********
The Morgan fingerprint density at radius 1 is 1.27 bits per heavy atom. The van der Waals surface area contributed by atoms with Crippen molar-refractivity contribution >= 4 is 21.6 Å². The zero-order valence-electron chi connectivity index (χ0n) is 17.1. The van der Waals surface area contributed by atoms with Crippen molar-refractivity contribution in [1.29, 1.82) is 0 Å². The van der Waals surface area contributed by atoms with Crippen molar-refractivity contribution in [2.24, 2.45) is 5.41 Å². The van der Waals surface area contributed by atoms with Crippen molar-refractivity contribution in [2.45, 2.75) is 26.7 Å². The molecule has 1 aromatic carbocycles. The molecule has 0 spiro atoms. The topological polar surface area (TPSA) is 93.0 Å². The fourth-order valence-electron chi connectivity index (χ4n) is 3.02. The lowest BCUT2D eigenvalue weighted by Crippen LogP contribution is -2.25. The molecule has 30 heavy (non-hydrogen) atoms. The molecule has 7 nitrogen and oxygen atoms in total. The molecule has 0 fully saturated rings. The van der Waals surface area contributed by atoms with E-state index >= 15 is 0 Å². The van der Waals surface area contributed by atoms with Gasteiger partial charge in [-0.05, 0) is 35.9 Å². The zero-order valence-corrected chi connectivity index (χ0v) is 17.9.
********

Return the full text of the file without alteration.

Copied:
The Morgan fingerprint density at radius 1 is 1.27 bits per heavy atom. The van der Waals surface area contributed by atoms with Crippen molar-refractivity contribution >= 4 is 21.6 Å². The zero-order valence-electron chi connectivity index (χ0n) is 17.1. The van der Waals surface area contributed by atoms with Crippen molar-refractivity contribution in [1.29, 1.82) is 0 Å². The van der Waals surface area contributed by atoms with Crippen molar-refractivity contribution in [2.24, 2.45) is 5.41 Å². The van der Waals surface area contributed by atoms with Crippen molar-refractivity contribution in [2.45, 2.75) is 26.7 Å². The molecule has 1 aromatic carbocycles. The molecule has 0 spiro atoms. The topological polar surface area (TPSA) is 93.0 Å². The fourth-order valence-electron chi connectivity index (χ4n) is 3.02. The lowest BCUT2D eigenvalue weighted by Crippen LogP contribution is -2.25. The molecule has 30 heavy (non-hydrogen) atoms. The molecule has 7 nitrogen and oxygen atoms in total. The molecule has 0 fully saturated rings. The van der Waals surface area contributed by atoms with E-state index >= 15 is 0 Å². The van der Waals surface area contributed by atoms with Gasteiger partial charge in [-0.05, 0) is 35.9 Å². The zero-order valence-corrected chi connectivity index (χ0v) is 17.9.